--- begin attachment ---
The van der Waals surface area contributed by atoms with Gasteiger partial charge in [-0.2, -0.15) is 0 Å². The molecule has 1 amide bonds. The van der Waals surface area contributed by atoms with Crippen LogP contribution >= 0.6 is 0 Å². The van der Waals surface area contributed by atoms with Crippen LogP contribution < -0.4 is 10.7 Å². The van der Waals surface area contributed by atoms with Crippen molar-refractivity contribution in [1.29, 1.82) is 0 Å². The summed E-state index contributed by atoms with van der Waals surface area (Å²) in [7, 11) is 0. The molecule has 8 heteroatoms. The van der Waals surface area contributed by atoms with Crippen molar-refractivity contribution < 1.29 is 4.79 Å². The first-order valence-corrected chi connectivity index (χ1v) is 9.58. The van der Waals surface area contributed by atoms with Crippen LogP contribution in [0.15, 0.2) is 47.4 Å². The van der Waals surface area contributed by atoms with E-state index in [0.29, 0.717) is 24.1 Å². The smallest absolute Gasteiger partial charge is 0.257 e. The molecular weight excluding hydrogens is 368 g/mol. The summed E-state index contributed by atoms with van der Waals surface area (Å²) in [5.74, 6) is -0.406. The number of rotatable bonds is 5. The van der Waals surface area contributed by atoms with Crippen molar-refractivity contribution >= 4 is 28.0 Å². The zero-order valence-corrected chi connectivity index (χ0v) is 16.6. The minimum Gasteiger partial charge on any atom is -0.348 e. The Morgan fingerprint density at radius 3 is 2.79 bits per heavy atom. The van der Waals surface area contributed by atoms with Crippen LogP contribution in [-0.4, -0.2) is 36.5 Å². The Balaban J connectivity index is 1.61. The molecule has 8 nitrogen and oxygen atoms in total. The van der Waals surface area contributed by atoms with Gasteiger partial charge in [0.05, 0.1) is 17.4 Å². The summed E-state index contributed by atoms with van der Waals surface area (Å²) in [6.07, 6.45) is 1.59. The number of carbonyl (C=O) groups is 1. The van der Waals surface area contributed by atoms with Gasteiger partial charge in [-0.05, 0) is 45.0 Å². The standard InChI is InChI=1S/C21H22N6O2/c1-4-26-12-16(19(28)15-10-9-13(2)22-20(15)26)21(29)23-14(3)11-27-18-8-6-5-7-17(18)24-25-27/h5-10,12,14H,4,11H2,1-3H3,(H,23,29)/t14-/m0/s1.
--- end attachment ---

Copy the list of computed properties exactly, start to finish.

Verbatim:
The van der Waals surface area contributed by atoms with Gasteiger partial charge in [-0.2, -0.15) is 0 Å². The molecule has 1 amide bonds. The van der Waals surface area contributed by atoms with Crippen LogP contribution >= 0.6 is 0 Å². The van der Waals surface area contributed by atoms with Crippen LogP contribution < -0.4 is 10.7 Å². The van der Waals surface area contributed by atoms with Crippen molar-refractivity contribution in [1.29, 1.82) is 0 Å². The summed E-state index contributed by atoms with van der Waals surface area (Å²) in [7, 11) is 0. The molecule has 8 heteroatoms. The van der Waals surface area contributed by atoms with Crippen molar-refractivity contribution < 1.29 is 4.79 Å². The first-order valence-corrected chi connectivity index (χ1v) is 9.58. The van der Waals surface area contributed by atoms with Crippen LogP contribution in [0.15, 0.2) is 47.4 Å². The van der Waals surface area contributed by atoms with E-state index in [0.29, 0.717) is 24.1 Å². The smallest absolute Gasteiger partial charge is 0.257 e. The molecular weight excluding hydrogens is 368 g/mol. The summed E-state index contributed by atoms with van der Waals surface area (Å²) in [5.74, 6) is -0.406. The number of rotatable bonds is 5. The van der Waals surface area contributed by atoms with Crippen molar-refractivity contribution >= 4 is 28.0 Å². The zero-order valence-corrected chi connectivity index (χ0v) is 16.6. The minimum Gasteiger partial charge on any atom is -0.348 e. The Morgan fingerprint density at radius 3 is 2.79 bits per heavy atom. The van der Waals surface area contributed by atoms with Crippen LogP contribution in [-0.4, -0.2) is 36.5 Å². The Balaban J connectivity index is 1.61. The molecule has 8 nitrogen and oxygen atoms in total. The van der Waals surface area contributed by atoms with Gasteiger partial charge in [0.05, 0.1) is 17.4 Å². The summed E-state index contributed by atoms with van der Waals surface area (Å²) in [6.07, 6.45) is 1.59. The number of carbonyl (C=O) groups is 1. The van der Waals surface area contributed by atoms with Gasteiger partial charge in [-0.05, 0) is 45.0 Å². The standard InChI is InChI=1S/C21H22N6O2/c1-4-26-12-16(19(28)15-10-9-13(2)22-20(15)26)21(29)23-14(3)11-27-18-8-6-5-7-17(18)24-25-27/h5-10,12,14H,4,11H2,1-3H3,(H,23,29)/t14-/m0/s1.